This album verifies that Randy Brecker’s straightahead improvisational chops are intact, unbesmirched and uncompromised by his various business pursuits in more commercially viable jazz formats. His trumpet tone is distinctively burnished and attractively astringent. His ideas always push against and alter expectation. He sounds unhurried, even at fast tempos.
The other members of this unpretentious yet sophisticated quartet are pianist Marc Copland, bassist Ed Howard and drummer Victor Lewis. Each is capable of commanding attention on his own. On Copland’s teetering, enigmatic title track, the piano solo holds the song’s tension and then releases and spills it. When the arrangement focuses on Howard, his shifting, elusive ostinato becomes a cryptic bass solo. But the strength of this rhythm section lies in creating inspirational contexts for Brecker.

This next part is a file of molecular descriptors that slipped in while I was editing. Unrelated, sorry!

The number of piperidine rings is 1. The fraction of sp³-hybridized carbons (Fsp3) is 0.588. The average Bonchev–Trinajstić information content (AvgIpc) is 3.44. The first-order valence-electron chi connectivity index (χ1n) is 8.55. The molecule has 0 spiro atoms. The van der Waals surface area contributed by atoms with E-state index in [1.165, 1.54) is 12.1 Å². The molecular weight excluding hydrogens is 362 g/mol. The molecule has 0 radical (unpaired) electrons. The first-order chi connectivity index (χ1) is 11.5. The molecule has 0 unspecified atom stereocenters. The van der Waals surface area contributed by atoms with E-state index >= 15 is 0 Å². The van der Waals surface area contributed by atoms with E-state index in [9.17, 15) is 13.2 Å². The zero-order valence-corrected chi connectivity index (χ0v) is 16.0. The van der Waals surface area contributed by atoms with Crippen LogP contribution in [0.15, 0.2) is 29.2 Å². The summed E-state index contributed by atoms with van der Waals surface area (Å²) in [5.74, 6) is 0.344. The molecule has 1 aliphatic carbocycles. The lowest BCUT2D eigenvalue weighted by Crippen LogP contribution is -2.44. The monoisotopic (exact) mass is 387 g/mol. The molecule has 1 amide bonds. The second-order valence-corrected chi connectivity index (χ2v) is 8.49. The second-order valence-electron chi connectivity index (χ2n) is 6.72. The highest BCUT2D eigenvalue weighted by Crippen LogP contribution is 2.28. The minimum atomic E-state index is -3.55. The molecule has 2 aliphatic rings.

The best piece is “I Loves You Porgy,” because the feeling is retained in Brecker’s luxuriant, luminous trumpet sound even as he smears and fragments one of Gershwin’s most-played songs. Lee Morgan’s “The Sidewinder” is uncharacteristically asymmetrical and oblique, and provokes the freest, most expansive statements on the album by Brecker and Copland.
The only reservation about this strong session is that the six originals (five by Copland, one by Brecker) only become fully interesting when the soloists take their liberties with them.